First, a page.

Just Another Amazing Day in AZBy
Shirley and Jack and I spent Monday out and about in southeast Arizona, enjoying a beautifully warm day and a surprising portion of great birds–best way I know to get December off to a roaring start!
Our first major stop was Madera Canyon. Often quiet this time of year, the lower reaches were bustling in the couple of hours we spent there. We started with a quick walk down to the stream crossing at Proctor Road; the usual wintertime beauties were accompanied by a noisy Black-capped Gnatcatcher, one of the pair (now, I guess, the family) that has set up housekeeping there. A male Blue-gray Gnatcatcher nearby provided precious comparative material. Black-caps are a recent addition to the US avifauna, and after a hesitant start 40 years ago, the species really seems to have established a beachhead these past few years, from Patagonia to Arivaca. Still, it’s always a delight to encounter this bird north of the border, especially when it gives such close looks as this one granted.
That target bird admiringly ticked, we headed up to Madera Picnic Area. It was quiet at first, and then suddenly we were surrounded by birds. The flock was mostly Pine Siskins and Lesser Goldfinches, but there were at least three Townsend’s Warblers and a lovely Olive Warbler to remind us where we were. Eight or nine Montezuma Quail wandered down the bank to drink from the stream, and an Arizona Woodpecker appeared among the many Acorn Woodpeckers in the oaks, junipers, and tall sycamores. A pretty magical place when it’s birdy!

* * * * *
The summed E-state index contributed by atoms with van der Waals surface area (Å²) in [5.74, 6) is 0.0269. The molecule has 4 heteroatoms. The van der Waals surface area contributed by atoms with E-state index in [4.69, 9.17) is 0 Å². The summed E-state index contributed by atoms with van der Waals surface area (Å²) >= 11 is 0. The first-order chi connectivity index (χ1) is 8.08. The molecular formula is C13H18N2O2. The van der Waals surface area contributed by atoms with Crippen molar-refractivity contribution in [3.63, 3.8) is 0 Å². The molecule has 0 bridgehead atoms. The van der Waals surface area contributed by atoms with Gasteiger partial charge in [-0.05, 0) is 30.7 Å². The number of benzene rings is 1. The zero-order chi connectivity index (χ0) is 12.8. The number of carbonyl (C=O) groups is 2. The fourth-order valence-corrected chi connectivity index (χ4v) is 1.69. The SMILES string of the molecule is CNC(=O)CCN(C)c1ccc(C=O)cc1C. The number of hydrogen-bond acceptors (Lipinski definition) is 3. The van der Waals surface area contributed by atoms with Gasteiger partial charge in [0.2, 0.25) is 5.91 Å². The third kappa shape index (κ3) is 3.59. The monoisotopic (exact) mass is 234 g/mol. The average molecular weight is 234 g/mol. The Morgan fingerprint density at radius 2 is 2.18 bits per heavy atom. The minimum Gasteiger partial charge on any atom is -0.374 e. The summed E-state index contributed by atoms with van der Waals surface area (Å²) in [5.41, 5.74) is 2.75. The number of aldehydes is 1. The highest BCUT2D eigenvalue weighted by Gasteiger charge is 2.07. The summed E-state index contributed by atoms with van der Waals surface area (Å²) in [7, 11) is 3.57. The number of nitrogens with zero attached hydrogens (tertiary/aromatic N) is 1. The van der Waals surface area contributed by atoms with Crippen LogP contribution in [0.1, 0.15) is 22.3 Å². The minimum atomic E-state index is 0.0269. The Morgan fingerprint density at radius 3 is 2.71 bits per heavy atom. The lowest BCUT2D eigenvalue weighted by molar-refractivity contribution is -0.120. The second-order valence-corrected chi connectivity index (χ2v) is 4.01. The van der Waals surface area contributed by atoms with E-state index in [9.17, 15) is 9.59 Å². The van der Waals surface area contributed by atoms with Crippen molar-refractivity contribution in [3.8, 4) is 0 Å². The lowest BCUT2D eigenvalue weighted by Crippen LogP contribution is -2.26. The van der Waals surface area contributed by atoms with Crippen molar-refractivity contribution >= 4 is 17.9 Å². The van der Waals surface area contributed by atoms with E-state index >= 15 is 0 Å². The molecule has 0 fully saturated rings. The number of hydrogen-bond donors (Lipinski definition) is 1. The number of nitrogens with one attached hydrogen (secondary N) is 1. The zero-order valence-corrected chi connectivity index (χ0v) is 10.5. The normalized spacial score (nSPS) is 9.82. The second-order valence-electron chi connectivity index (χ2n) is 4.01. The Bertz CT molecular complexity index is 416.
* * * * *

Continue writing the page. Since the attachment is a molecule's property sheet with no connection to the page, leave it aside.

The Amada Sewage Pond was less exciting, though a hen Canvasback was pleasant enough. By the time we reached Kino Springs (after a typically wonderful lunch at the perfectly named Exquisito in Nogales), it was warm, and our walk around the ponds had something of a midday lull to it. Among the rather few sparrows were a pair of Rufous-winged Sparrows, hurray, and a surprise on the shallow water was a young Double-crested Cormorant. A Sharp-shinned Hawk was working the sparrow flock, but without success as far as we could tell.
Causa pietatis we stopped and walked up and down the Patagonia Roadside Rest, often good for a lingering stray this time of year. Startlingly, we saw not a single bird, and heard only the usual residents: Rock and Canyon Wrens, Rufous-crowned Sparrow, Verdin. That day the picnic table let us down.
Mrs. Paton’s yard is another indispensable pilgrimage station. It was great to see Mrs. Paton up and about and enjoying the fine afternoon; the feeders were nicely stocked, and eventually a few birds came in to partake. A pair each of Northern Cardinals and Pyrrhuloxias shared the millet pile, while a horde of Inca Doves (without, unfortunately, any of their ruddy friends) spent half an hour gorging. The only hummingbird was the male Anna’s Hummingbird at the top of the page, a real dazzler in the waning afternoon light.
We returned to Tucson by way of Sonoita, enjoying some grassland birding along the highway. Among the sparrows was a single Grasshopper Sparrow, uncharacteristically perched high with Vesper and White-crowned Sparrows.
Our last bird of the leisurely day was a White-tailed Kite hovering and hunting just north of Sonoita. The fact that a comfortably easy day visiting just a few sites produced more than 70 species reminded us again just how good it is to bird here, even at this “worst” time of year! As if birders needed the reminder….